At S.A.F.E., counselors help clients learn to use the therapeutic relationship as well as other coping strategies (behavioral and cognitive–behavioral) to delay the urge to self-harm, reflect on what one is feeling, and choose an alternative mode of coping. S.A.F.E. refers to this process as "enlarging the window of opportunity" between the urge to self-injure and the actual act of self-injury—a window of time that "frees up" the self-injurer to try something different.

The S.A.F.E. approach is designed for any adolescent or adult self-injurer, male or female, who is of at least average intelligence. It is not designed for those suffering from severe developmental disabilities, autism, or Asperger syndrome. In addition, it is not appropriate for those that are actively psychotic or suicidal, although clients may have experienced these symptoms at various points in their lives. Those diagnosed with severe dissociative identity disorder might also have difficulty with our therapeutic approach.

About the Therapist

Wendy Lader, PhD, is cofounder and clinical director of the S.A.F.E. Alternatives® Program at Mercy Hospital in Aurora, Illinois. S.A.F.E. stands for Self Abuse Finally Ends and is the only inpatient unit designed exclusively for the treatment of deliberate self-harm. An internationally recognized expert on the treatment of self-injury, Dr. Lader lectures extensively on the subject and is coauthor of the book, Bodily Harm: The Breakthrough Healing Program for Self-Injurers.

Lader, in affiliation with the S.A.F.E. Alternatives® Program, has been featured on a variety of television programs such as Dateline NBC, 20/20, ABC World News Tonight, CNN, Good Morning America, The Today Show, and CAPA TV (Paris). In addition, she is cited frequently as an expert by the media, including The New York Times Magazine, The Chicago Tribune, Counseling Today, Teen People, Newsweek, Time, U.S. News and World Report, and Marie Claire (Paris). She was also interviewed for two Spanish-speaking television programs, produced by Catholic University of Chile TV Network Corporation and Univision.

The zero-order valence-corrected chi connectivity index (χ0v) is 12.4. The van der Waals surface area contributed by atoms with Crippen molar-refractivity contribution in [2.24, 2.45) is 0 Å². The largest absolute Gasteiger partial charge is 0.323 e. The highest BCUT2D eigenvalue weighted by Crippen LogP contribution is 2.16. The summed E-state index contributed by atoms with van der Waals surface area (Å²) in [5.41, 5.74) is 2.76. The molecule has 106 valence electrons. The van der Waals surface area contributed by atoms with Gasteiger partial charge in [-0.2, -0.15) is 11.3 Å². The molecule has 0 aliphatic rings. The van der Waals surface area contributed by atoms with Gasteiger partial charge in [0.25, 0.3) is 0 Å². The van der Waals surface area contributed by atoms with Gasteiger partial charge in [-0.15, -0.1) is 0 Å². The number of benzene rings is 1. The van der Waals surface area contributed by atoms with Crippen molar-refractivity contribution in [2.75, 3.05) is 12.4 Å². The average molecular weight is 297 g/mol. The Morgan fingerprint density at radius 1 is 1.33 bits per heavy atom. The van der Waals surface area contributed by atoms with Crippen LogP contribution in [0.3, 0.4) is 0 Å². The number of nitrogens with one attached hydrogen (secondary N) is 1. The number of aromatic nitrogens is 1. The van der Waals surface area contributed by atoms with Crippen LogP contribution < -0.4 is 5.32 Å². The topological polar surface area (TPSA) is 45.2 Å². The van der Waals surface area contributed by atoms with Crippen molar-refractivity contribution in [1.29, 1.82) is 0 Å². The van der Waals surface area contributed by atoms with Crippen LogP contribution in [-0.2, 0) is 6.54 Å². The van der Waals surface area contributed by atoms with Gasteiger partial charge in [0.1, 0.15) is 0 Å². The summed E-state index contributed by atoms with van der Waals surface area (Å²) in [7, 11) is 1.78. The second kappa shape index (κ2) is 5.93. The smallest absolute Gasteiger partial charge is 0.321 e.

Suggested Readings
  • Alderman, T. (1998). The scarred soul: Understanding and ending self-inflicted violence. Oakland, CA: New Harbinger Publications.
  • Brown, M., Comtois, K., & Linehan, M. (2002). Reasons for suicide attempts and nonsuicidal self-injury in women with borderline personality disorder. Journal of Abnormal Psychology, 111, 198–202.
  • Conterio, K., Lader, W., & Bloom, J. (1998). Bodily harm: The breakthrough healing program for self-injurers. New York: Hyperion.
  • Courtois, C. A. (2004). Complex trauma, complex reactions: Assessment and treatment. Psychotherapy: Theory, Research, Practice, Training, 41, 412–425.
  • Favazza, A. (1996). Bodies under siege: Self-mutilation and body modification in culture and society (2nd ed.). Baltimore: Johns Hopkins University Press.
  • Gratz, K. L., Conrad, S. D., & Roemer, L. (2002). Risk factors for deliberate self-harm among college students. American Journal of Orthopsychiatry, 72, 128–140.
  • Muehlenkamp, J. (2005). Self-injurious behavior as a separate clinical syndrome. American Journal of Orthopsychiatry, 75, 324–333.
  • Shaw, S. N. (2002). Shifting conversations on girls' and women's self-injury: An analysis of the clinical literature in historical context. Feminism & Psychology, 12 (2), 191–219.
  • Stanley, B., Gameroff, M., Michalsen, B., & Mann, J. (2001). Are suicide attempters who self-mutilate a unique population? American Journal of Psychiatry, 158, 427–432.
  • Walsh, B. (2005). Treating self-injury: A practical guide. New York: Guilford Press.

APA Videos

APA Books